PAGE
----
Culture is the common way of life of a society. It refers to patterns of belief, values, attitudes and ways of thinking which people use to make sense of their social worlds.
Culture consists of norms and values. Values are widely accepted beliefs that something is worthwile and norms are the behavior that is based on values.
For example, if the value is privacy then the norm expected of people in society would be to respect the privacy of people.
This is mainly linked to the wealthy elite - upper class. It is seen as superior to other cultures such as popular culture because it can only be valued if people have a certain type of education or viewpoint that knows good taste.
Values include creativity, artistic expression, critical discussion and serious philosophical issues. Examples of high culture pursuits include the appreciation of art, sculpture, classical music, opera, ballet, Shakespeare and classical literature such as Austen and Dickens.
It is argued that it's set apart from the ordinariness of everyday life, since many high cultural pursuits, such as trips to musuems or theatres, are expensive and unaffordable for ordinary people.
This is mainly connected with the entertainment culture, for example television, cinema, pop music, popular literature, magazines and newspapers which are enjoyed by the majority of the population.
The media is largely responsible for creating popular culture in contemporary UK and that consumption plays a key role in popular culture.
Popular culture feeds the obsession of consumerism with images of designer goods and by placing a high value on materialism. Most popular culture is accessible to 'ordinary' people and forms a major part of their leisure.
Consumer culture is the product of the increasing emphasis on the consumption of goods and services, developing over the past thirty years.
A consumer culture is related to the things we consume within society, for example , services such as banking, insurance, hotels and fast food have become more important than factories producing goods such as cars and televisions.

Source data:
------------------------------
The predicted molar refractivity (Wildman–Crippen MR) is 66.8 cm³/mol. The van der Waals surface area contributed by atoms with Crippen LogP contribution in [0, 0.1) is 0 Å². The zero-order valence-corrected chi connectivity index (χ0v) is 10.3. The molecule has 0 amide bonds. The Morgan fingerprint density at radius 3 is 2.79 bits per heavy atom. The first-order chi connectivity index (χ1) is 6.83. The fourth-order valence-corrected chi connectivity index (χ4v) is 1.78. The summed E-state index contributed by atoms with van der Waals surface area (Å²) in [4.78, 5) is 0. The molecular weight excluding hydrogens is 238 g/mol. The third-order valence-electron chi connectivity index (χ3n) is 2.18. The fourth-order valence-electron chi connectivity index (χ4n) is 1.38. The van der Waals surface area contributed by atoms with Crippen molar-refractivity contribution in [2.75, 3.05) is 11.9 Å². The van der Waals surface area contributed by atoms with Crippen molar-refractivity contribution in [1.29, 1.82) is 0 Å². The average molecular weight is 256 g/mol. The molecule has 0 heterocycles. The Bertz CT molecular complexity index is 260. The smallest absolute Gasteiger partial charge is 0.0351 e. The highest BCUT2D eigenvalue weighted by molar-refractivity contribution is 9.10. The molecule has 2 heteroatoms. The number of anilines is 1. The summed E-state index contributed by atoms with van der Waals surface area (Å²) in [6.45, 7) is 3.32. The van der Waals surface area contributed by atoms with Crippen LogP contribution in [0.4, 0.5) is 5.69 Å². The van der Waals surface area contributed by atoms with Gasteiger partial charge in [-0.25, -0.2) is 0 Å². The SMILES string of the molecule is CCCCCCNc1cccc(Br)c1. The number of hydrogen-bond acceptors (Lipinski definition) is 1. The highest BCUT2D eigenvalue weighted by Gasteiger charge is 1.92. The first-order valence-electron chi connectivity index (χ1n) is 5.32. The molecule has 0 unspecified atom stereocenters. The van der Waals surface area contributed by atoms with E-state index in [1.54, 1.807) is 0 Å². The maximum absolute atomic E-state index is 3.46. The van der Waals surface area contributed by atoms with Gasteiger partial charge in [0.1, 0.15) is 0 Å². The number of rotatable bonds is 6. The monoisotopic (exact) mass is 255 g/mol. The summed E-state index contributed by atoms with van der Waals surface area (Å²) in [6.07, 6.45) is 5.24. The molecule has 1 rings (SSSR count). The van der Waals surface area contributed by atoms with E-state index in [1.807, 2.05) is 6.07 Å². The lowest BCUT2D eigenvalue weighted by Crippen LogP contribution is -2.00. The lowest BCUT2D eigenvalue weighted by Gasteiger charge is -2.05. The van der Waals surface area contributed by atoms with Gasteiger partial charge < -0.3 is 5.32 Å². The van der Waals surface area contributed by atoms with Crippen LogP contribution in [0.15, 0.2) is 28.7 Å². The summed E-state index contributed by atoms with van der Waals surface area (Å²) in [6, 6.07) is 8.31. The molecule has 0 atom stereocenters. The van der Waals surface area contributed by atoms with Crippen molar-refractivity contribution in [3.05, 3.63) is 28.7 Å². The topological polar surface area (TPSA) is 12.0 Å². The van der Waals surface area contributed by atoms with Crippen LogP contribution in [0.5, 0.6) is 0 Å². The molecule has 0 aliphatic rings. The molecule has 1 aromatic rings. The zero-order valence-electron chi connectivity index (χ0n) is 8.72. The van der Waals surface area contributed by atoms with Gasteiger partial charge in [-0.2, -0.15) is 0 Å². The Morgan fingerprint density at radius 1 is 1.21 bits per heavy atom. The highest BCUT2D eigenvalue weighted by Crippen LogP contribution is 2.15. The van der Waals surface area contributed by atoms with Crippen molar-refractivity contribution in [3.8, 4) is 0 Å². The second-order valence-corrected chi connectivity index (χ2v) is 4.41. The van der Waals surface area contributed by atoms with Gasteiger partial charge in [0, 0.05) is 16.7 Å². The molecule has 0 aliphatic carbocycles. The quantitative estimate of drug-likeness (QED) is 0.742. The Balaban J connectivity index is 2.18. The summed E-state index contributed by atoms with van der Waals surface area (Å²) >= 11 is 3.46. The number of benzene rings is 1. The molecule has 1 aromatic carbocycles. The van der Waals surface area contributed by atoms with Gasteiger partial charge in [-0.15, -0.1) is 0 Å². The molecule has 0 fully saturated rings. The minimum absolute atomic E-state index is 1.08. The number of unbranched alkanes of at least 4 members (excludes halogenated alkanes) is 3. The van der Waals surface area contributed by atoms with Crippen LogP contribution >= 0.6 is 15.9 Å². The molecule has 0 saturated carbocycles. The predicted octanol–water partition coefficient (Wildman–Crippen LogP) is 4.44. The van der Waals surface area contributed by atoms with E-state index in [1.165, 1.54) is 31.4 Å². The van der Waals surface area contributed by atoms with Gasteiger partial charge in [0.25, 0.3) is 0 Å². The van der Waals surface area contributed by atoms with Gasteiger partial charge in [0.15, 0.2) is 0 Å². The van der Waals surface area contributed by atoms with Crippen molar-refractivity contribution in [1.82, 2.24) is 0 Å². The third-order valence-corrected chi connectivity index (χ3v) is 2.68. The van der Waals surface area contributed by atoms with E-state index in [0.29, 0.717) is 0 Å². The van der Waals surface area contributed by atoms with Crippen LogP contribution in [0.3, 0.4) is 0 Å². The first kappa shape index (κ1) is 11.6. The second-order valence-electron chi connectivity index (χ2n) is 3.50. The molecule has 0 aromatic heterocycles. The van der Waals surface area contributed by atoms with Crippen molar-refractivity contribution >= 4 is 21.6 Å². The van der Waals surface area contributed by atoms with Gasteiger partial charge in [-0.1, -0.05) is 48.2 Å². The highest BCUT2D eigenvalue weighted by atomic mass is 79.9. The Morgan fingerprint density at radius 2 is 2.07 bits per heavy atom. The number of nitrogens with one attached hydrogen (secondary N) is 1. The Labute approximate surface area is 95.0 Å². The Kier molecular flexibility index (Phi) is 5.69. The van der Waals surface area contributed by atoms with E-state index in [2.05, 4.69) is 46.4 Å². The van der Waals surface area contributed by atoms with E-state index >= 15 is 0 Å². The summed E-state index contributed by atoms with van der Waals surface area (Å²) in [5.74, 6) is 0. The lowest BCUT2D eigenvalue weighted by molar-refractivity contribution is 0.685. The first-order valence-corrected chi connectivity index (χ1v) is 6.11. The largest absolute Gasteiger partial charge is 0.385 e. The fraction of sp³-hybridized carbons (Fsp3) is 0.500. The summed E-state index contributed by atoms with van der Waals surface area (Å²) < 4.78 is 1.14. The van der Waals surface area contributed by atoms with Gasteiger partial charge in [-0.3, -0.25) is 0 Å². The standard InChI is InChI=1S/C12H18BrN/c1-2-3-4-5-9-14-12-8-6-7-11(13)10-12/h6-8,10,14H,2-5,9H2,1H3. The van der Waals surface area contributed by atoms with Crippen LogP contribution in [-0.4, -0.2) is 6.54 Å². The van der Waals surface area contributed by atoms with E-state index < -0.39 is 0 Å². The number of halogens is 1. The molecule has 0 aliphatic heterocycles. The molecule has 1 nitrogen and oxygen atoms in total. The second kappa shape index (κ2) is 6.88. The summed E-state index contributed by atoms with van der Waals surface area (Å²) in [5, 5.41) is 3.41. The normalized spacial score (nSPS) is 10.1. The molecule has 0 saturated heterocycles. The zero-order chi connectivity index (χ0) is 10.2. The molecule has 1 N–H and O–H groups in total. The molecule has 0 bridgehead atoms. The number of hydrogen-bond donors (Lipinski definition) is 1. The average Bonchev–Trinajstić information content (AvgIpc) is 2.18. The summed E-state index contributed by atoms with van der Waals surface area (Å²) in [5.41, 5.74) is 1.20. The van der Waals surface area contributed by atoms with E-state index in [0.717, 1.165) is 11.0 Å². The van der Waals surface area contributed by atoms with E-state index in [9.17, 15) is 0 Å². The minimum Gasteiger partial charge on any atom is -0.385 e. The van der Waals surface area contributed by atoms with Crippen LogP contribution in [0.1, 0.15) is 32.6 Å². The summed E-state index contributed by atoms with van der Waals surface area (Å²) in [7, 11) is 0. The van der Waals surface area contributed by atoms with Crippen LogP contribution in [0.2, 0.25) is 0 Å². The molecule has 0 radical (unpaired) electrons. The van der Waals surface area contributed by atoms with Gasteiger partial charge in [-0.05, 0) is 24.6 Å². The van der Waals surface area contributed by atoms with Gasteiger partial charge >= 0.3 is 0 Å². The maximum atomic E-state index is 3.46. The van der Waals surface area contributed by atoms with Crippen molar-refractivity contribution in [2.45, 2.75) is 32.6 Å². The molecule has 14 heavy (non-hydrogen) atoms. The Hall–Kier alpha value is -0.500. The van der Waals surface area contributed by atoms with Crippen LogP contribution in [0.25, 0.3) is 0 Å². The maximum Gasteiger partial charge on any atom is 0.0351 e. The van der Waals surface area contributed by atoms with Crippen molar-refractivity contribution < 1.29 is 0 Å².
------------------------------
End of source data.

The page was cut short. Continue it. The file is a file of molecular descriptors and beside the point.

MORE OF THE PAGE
For example, shopping has become a major leisure pastime in the last ten years and has turned the UK into a consumer culture because of the investment in new shopping experiences such as super-large supermarkets, internet shopping, the easy availability of credit cards and loans, and the increasing importance of conspicuous consumption - the buying of brands and logos to gain status and respect from others.
Globalisation is the process by which events in one part of the world come to influence what happens elsewhere in the world, and it means that there are no longer individual or isolated countries.
A global culture is a key feauture in the process of globalisation, and has emerged due to patterns of migration, international travel and the spread of the media.
Global culture means the world has become a smaller place. An example of this is Americanisation and Mcdonaldisation, which suggest that global culture is basically American culture.
The world has become increasingly interconnected; socially, politically and economically. For example, socially, trends and fashions in large cities spread quickly to other cities; fashion in Paris is likely to impact on styles in New York and London.
Large societies tend to have subcultures; a culture enjoyed by a small group of people within society. They're social groups that are usually committed to the wider culture that dominates a society, but they also tend to share their own norms, values and customs.
Many people associate themselves with subcultures during the period of youth, and then move away from them in time.
Examples of subcultures in the UK include youth groups such as Goths, Emos, Indies, Punks and skaters, or relgious groups such as the Scientoligists.
Multiculturalism relates to communities containing multiple cultures. It can refer to different ethnic groups living side by side in society and promotes the belief that all ethnic groups are of the same status, and each have an equal right to preserve their own culture and heritage.
For example, schools tend to teach multi-faith religious education and the celebration of a range of ethnically-diverse festivals.
Cultural diversity can mean the variety of cultures and ethnic groups in one specific region. Three types of diversity are:
When members of society have distinct ways of life while still broadly serving the dominant culture within society. For example, gays and lesbians are trying to diversify what is accepted as the norm in society and open it up.
Some members of society rebel against its principles by rejecting dominant values. For example, the environmental group 'Reclaim the Streets' does this.
Communal diversification is where ethnic groups have established communities which add diversity to the dominant way of life. For example, Bangladeshi communities in East London relate to this.